Today is the first day of our twentieth week, reading the Bible through in a year together. Our scriptures this week are:
- 2 Sam 6; 1 Chr 13; Acts 23; Psalm 60
- 1 Chron 14-16; Acts 24
- 2 Sam 7-8; 1 Chr 17; Acts 25; Ps 132
- 2 Sam 9-10; 1 Chr 18-19; Acts 26; Ps 89
- 2 Sa 11-12; 1 Chr 20; Acts 27; Ps 51, 32
|David dancing before the Lord|
Today, I want to look at the honor and dishonor of two spiritual leaders of God's people. 2 Samuel 6 tells the story of David leading the ark into Jerusalem, and the example of godliness that he showed the people. Though he is no priest, David makes sacrifices to God as he leads the procession. He worships right along with the people, discarding his royal robes and dancing before the Lord in only an ephod (a thin tunic worn as underwear). When his wife Michal grows angry about his un-royal behavior, she mocks him, saying, “How the king of Israel honored himself today, uncovering himself today before the eyes of his servants' female servants, as one of the vulgar fellows shamelessly uncovers himself (v. 20 ESV) !” Yet, David is not so concerned with his own dignity as much as he's concerned with honoring God with his behavior. His worship is unrestrained, unfettered, unhindered by social convention. Holding nothing back, he gives himself completely to his God-inspired dance. His un-kingly response surprises us even today In verses 21-22 (ESV) he says, “It was before the Lord, who chose me above your father and above all his house, to appoint me as prince over Israel, the people of the Lord—and I will celebrate before the Lord. I will make myself yet more contemptible than this, and I will be abased in your eyes. But by the female servants of whom you have spoken, by them I shall be held in honor.”
Though she certainly has other reasons to be upset with David (2 Sam 3:12-16), the subject of the conversation between David and Michal is honor versus dishonor. She is concerned with the king's decorum; he is occupied adulation of his Great King. He is less concerned with honoring himself, and more concerned with honoring God. Though his worship is contemptible (other translations render this word as "undignified") in her eyes, it is beautiful in Gods sight. Besides this, David has always been a man of the people. Coming from humble beginnings as a shepherd, he finds it difficult not to worship alongside his people. Sitting on a dignified dais, aloof from his kinsmen, was never David's style.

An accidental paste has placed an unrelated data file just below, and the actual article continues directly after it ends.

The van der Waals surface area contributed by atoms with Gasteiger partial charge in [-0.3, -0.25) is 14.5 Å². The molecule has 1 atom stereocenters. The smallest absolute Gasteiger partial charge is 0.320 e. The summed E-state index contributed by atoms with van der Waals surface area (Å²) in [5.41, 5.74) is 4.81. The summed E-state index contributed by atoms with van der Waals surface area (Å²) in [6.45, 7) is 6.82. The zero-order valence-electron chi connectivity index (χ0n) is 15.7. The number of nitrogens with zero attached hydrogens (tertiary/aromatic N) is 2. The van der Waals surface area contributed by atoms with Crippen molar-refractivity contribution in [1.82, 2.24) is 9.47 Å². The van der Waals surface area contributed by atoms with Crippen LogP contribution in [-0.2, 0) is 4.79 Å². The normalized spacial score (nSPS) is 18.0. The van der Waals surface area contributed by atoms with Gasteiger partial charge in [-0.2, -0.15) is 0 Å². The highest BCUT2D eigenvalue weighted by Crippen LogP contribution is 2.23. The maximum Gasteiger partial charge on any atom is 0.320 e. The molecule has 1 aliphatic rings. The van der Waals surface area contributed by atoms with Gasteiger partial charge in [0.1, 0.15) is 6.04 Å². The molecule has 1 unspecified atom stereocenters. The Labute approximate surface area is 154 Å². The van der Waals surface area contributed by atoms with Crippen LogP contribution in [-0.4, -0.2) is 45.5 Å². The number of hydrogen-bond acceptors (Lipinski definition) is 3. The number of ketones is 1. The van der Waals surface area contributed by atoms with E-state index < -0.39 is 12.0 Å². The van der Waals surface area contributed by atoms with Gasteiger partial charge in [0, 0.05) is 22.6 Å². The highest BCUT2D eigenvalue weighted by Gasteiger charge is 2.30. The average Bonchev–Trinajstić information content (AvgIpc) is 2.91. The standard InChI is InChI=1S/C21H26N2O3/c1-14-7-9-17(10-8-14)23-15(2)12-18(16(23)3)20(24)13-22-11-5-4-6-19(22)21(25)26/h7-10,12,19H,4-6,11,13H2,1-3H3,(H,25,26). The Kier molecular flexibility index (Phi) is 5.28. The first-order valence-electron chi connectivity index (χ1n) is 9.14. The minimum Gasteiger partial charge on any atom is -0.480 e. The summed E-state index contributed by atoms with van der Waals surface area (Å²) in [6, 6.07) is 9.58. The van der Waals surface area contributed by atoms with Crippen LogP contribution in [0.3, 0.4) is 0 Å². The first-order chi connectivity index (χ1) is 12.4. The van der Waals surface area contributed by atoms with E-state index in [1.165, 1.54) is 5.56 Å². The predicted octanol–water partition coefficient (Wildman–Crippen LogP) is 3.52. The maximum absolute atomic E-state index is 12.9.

Contrast this to the example of self-glorification that we see in the high priest of Israel, in our Acts 23 narrative of Paul's interrogation. Verses 1-5 (ESV) say:
And looking intently at the council, Paul said, “Brothers, I have lived my life before God in all good conscience up to this day.” 2 And the high priest Ananias commanded those who stood by him to strike him on the mouth. 3 Then Paul said to him, “God is going to strike you, you whitewashed wall! Are you sitting to judge me according to the law, and yet contrary to the law you order me to be struck?” 4 Those who stood by said, “Would you revile God's high priest?” 5 And Paul said, “I did not know, brothers, that he was the high priest, for it is written, ‘You shall not speak evil of a ruler of your people.’”
This high priest, whose actions were certainly un-priestly, was so concerned with his own sense of power and importance that when Paul's words threatened his exalted status and doctrine that denied the Messiah, he ordered Paul to be struck. He violated the law that says that the accused must be allowed to speak in his own behalf (Jn 7:51), and he also violated the law of love. Ananias was despised as a religious ruler, and was assassinated in AD 60. For us, he represents the kind of religious leader that is self-important and dignified, yet who does not embody the spirit of Christ.
Soon, the people of Antioch will be selecting new deacons. Perhaps your church will be choosing new leaders soon, as well. The question I ask you is this: what kinds of leaders will you choose? Those who are interested in their own dignity and the respect they get from others, or those who are only concerned with giving pleasure to God rather than to people? I hope that as you participate in your church's selection process, you'll look for the kind of person who is willing to be undignified for Jesus. And I hope that you will be "even more undignified than this" as you give your whole self to God.